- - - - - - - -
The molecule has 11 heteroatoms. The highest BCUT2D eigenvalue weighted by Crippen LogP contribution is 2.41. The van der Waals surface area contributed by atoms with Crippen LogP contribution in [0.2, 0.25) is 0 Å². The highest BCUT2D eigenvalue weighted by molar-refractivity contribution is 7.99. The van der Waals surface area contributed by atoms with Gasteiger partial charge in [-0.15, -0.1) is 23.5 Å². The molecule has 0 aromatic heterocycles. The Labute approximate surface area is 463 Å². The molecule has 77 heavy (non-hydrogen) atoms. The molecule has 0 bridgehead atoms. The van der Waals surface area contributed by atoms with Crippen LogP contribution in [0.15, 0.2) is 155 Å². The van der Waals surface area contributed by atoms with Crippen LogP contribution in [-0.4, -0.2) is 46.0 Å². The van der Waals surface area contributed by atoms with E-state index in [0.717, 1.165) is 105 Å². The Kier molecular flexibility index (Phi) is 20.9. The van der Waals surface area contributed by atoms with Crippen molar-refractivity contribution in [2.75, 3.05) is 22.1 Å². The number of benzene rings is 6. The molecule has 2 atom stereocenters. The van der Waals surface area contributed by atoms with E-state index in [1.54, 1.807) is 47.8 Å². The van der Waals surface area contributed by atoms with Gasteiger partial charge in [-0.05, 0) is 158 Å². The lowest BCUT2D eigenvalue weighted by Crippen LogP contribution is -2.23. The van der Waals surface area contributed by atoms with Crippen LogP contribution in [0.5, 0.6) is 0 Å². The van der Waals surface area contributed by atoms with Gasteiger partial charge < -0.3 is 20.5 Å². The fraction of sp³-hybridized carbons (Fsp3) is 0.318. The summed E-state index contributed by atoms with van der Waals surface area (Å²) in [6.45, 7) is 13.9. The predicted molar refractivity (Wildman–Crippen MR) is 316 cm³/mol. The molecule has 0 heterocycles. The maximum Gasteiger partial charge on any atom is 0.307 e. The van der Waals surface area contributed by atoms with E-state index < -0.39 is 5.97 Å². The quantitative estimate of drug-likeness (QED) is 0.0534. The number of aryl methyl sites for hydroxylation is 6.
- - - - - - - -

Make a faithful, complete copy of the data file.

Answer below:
The molecule has 11 heteroatoms. The highest BCUT2D eigenvalue weighted by Crippen LogP contribution is 2.41. The van der Waals surface area contributed by atoms with Crippen LogP contribution in [0.2, 0.25) is 0 Å². The highest BCUT2D eigenvalue weighted by molar-refractivity contribution is 7.99. The van der Waals surface area contributed by atoms with Gasteiger partial charge in [-0.15, -0.1) is 23.5 Å². The molecule has 0 aromatic heterocycles. The Labute approximate surface area is 463 Å². The molecule has 77 heavy (non-hydrogen) atoms. The molecule has 0 bridgehead atoms. The van der Waals surface area contributed by atoms with Crippen LogP contribution in [0.15, 0.2) is 155 Å². The van der Waals surface area contributed by atoms with Crippen LogP contribution in [-0.4, -0.2) is 46.0 Å². The van der Waals surface area contributed by atoms with E-state index in [0.717, 1.165) is 105 Å². The Kier molecular flexibility index (Phi) is 20.9. The van der Waals surface area contributed by atoms with Crippen molar-refractivity contribution in [2.75, 3.05) is 22.1 Å². The number of benzene rings is 6. The molecule has 2 atom stereocenters. The van der Waals surface area contributed by atoms with E-state index in [1.54, 1.807) is 47.8 Å². The van der Waals surface area contributed by atoms with Gasteiger partial charge in [-0.05, 0) is 158 Å². The lowest BCUT2D eigenvalue weighted by Crippen LogP contribution is -2.23. The van der Waals surface area contributed by atoms with Crippen LogP contribution in [0.5, 0.6) is 0 Å². The van der Waals surface area contributed by atoms with Gasteiger partial charge < -0.3 is 20.5 Å². The fraction of sp³-hybridized carbons (Fsp3) is 0.318. The summed E-state index contributed by atoms with van der Waals surface area (Å²) in [6.45, 7) is 13.9. The predicted molar refractivity (Wildman–Crippen MR) is 316 cm³/mol. The molecule has 0 heterocycles. The maximum Gasteiger partial charge on any atom is 0.307 e. The van der Waals surface area contributed by atoms with E-state index < -0.39 is 5.97 Å². The quantitative estimate of drug-likeness (QED) is 0.0534. The number of aryl methyl sites for hydroxylation is 6.